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2014 Virginia Tech Recruiting Class Analysis

CollegeFootballNews.com
Posted Feb 6, 2014


Virginia Tech Hokies 2014 ... Head Coach: Frank Beamer


Virginia Tech Hokies

2013 Record: 8-5
8/31 Alabama (in Atl) L 35-10
9/7 Western Carolina W 45-3
9/14 at East Carolina W 15-12
9/21 Marshall W 29-21 3OT
9/26 at Georgia Tech W 17-10
10/5 North Carolina W 27-17
10/12 Pitt W 19-9
10/19 OPEN DATE
10/26 Duke L 13-10
11/2 at Boston Coll L 34-27
11/9 at Miami W 42-24
11/16 Maryland L 27-24 OT
11/23 OPEN DATE
11/30 at Virginia W 16-6
Hyundai Sun Bowl
12/31 UCLA L 42-12


- The 2014 Recruiting Class

Team Concerns For 2014: The offense … again. The familiar refrain in Blacksburg is that the defense is championship-caliber, yet the offense is frustratingly inept. Even with a senior at the controls in 2013, the Hokies still scored less than 20 points in seven games. For starters, Tech can’t average 119 rushing yards a game, as it did a year ago. The production of Frank Beamer’s running game has slipped in each of the last four seasons, a trend that needs to be halted and reversed in 2014.

The 2014 Class Is Heavy On ... Quarterback. After a disappointing run with Logan Thomas, the Hokies are trying to find the right quarterback for the future with three good prospects coming in. Travon McMillian is the best of the crew, but he’s not all that big, while Chris Durkin and Andrew Ford add more size to the equation. Running back Shai McKenzie is a big runner, and there are just enough good receivers to boost up the passing game. Raymon Minor will be an All-ACC linebacker before he’s done, and defensive tackle Ricky Walker has the potential to be a good one with a little bit of time.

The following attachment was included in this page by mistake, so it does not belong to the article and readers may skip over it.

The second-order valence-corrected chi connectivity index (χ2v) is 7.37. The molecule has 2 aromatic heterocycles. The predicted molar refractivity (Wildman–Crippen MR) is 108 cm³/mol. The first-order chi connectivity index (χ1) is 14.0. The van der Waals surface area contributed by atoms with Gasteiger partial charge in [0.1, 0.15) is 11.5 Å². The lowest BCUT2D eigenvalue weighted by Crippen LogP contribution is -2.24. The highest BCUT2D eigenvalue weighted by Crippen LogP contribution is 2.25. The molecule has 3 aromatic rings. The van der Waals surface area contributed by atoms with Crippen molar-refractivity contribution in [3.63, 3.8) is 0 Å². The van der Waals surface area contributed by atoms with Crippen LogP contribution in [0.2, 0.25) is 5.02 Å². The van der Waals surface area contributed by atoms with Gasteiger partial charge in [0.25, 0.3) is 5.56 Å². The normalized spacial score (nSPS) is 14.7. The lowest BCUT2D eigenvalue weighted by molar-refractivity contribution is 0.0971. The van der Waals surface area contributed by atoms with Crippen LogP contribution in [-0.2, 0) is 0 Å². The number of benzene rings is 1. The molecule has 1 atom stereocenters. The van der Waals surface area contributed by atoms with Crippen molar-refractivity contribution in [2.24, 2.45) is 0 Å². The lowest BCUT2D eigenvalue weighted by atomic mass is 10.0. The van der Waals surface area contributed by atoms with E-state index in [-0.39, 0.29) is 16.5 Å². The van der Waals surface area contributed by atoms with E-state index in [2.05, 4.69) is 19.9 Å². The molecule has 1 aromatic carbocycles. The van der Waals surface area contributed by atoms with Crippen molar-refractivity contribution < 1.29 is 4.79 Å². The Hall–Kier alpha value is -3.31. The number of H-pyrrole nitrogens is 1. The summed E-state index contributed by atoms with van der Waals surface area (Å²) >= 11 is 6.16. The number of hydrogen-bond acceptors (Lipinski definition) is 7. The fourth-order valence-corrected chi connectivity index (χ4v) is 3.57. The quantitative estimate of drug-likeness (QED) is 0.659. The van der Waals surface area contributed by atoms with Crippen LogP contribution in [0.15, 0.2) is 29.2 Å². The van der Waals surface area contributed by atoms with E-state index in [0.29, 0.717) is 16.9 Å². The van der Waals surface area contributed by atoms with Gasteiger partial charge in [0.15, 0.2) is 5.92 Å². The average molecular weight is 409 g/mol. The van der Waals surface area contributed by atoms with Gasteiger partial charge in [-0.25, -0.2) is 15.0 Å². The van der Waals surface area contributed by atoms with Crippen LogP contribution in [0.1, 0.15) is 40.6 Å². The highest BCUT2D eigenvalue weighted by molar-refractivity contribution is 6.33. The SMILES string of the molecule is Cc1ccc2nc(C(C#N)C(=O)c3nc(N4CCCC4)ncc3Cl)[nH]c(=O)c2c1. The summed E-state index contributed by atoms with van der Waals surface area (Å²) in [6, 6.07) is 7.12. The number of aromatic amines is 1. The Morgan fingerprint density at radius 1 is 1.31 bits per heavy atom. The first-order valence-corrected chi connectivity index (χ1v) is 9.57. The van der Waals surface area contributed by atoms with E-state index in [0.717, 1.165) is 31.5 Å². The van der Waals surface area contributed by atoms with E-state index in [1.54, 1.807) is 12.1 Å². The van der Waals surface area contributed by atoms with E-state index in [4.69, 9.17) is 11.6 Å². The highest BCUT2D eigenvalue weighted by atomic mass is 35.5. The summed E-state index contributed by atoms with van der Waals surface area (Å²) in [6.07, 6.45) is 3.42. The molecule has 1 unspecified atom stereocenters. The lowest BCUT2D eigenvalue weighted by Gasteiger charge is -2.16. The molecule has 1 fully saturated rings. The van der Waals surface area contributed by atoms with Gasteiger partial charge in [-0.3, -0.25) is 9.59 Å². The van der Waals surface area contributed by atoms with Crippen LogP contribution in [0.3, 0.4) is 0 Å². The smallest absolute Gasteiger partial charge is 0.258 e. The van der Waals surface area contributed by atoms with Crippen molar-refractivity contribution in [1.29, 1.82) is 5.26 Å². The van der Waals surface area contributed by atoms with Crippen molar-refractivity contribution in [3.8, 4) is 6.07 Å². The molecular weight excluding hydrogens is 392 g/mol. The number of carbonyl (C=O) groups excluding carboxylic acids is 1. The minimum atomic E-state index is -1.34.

2013 CFN Recruiting Ranking: 34. That Class Was Heavy On ... Defensive back. The receiving corps needs help right away, so there's a chance for David Price, Deon Newsome or Carlis Parker to be factors right away. Linebacker Holland Fisher is the star of the class and defensive line prospect Wyatt Teller has tremendous upside, but the strength is in the secondary with Kendall Fuller an NFL caliber corner who could see time right away. CeQuan Jefferson and Charles Clark are nice pickups at corner, while Anthony Shegog and Brandon Facyson are good safety options.